Initially the hotel helped out over Passover by providing kosher meals to the children forced to stay behind, but after a while, the help extended beyond the basic baskets of food.
“I told the chef to add in a surprise each day – you know, a chocolate bar or an ice cream, so that the children could really feel they were getting a treat,” says Grunewald, who continued his help throughout the summer, including inviting the children for a movie night and a day of fun that included use of the adjacent swimming pool.
“We are trying to find even more ways to help them,” continues Grunewald, describing how the hotel is now providing work experience to one of the older boys, who expressed an interest in cooking.
“He comes on a regular basis to volunteer in our kitchen,” he says. “It is fun for him, and he gets to learn skills that might be useful in the future. When he comes to us... it gives him a framework outside of the children’s village.”
The hotel manager says he is now looking for other ways to help, including tapping into the goodwill of hotel guests to raise funds for Jerusalem Hills.
“I hope to set up a system sometime this year where every hotel guest donates just a small amount of money – not too much for them, but it will really go a long way to helping out the kids in the village,” he says.
“WE NEED all the help we can get, from anywhere, and we really want the children to have a connection with the community around them,” points out Gerard Pulver, Jerusalem Hills executive director and a trained clinical psychologist.
He has been working at the children’s village for more than 33 years and says that outside volunteers such as Neveh Ilan provide an important source of normalcy for the children and show them that there are people outside their immediate world who do care about them.
“The children here are somewhat cocooned inside. We provide them with all the services and treatments they need, so it is really like an incubator, but little by little we do try to encourage them to reach the outside world and interact,” he says, adding that when the facility was located in Jerusalem, interaction with those outside was much easier.
Pulver says that other neighboring communities help out, too. Just down the road, the ultra-Orthodox community of Telz Stone provides bar mitzva training to the boys, and next door, the Arab village of Abu Ghosh is a source of fresh fruits, vegetables and other food.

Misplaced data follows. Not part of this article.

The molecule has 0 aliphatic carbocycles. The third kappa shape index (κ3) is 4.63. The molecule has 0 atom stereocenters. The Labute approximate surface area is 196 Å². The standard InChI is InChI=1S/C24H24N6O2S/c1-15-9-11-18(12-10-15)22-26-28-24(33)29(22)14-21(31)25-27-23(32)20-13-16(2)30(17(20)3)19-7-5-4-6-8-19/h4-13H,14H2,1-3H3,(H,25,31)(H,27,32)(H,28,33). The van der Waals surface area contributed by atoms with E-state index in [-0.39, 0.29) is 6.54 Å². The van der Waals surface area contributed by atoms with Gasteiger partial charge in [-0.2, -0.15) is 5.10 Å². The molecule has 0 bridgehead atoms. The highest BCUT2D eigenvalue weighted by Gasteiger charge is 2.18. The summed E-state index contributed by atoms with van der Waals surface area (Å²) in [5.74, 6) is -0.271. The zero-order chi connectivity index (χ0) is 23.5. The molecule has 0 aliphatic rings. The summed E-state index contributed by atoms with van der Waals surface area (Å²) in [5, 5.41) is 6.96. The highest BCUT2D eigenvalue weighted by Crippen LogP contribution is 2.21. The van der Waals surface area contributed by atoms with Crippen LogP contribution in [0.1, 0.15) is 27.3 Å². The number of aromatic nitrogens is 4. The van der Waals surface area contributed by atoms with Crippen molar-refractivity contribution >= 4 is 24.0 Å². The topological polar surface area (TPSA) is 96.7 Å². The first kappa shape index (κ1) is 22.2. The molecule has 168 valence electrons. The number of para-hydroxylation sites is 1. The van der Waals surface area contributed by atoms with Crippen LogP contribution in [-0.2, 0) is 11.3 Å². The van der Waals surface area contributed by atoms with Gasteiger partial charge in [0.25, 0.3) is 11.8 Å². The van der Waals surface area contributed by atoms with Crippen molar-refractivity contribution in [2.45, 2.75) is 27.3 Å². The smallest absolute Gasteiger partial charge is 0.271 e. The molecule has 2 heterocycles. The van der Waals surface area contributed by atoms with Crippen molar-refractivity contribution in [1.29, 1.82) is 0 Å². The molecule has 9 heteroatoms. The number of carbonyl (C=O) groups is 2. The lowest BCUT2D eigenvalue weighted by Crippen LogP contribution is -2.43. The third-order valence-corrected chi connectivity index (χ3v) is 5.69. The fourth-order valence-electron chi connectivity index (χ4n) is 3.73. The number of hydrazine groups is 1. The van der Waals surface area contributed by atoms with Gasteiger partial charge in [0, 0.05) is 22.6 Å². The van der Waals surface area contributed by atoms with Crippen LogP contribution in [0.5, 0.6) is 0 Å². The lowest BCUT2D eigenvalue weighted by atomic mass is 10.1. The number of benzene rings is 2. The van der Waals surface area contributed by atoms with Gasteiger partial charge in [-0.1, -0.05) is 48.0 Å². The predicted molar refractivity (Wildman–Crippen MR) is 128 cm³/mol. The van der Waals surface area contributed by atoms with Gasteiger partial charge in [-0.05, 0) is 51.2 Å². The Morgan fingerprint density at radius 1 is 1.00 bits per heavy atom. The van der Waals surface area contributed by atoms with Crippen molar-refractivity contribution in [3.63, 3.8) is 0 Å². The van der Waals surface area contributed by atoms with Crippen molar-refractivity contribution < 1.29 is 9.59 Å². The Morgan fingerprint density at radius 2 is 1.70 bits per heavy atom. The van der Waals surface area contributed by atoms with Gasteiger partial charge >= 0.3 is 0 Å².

While communication with these communities is encouraged, the executive director cautions that it can’t happen on an individual basis because the children are too vulnerable.
“They have very high expectations, and sometimes matching them up with individuals or families does not work out. That can be very damaging,” he says, adding that “it is every child’s dream to either go home or find a new home.”
IN ADDITION to benefiting the Jerusalem Hills children, the interaction with Neveh Ilan is a feel-good moral experience for those who are volunteering.
One Neveh Ilan resident, who prefers to remain anonymous, says she uses the volunteer work to teach her own children to appreciate the life they have.
“In Neveh Ilan, we live in a bubble where the residents are well supported by each other and have a very comfortable life, but right under our noses there is an institution of children who live in a completely different reality,” she observes. “What could be better than to help those people who are living so close to us?” As part of the outreach, she adds, moshav children have been encouraged to fundraise for their counterparts in Jerusalem Hills.
Inspired by the volunteering, the moshav resident says there are now plans to expand the initiative to everyone living in Neveh Ilan, encouraging them to help out either by directly volunteering or by using their contacts to provide something extra for the Jerusalem Hills children.
“Now we have found someone who is interested in arranging birthday parties for each child,” she says. “We hope to keep the momentum going and encourage other people to come forward and help out.”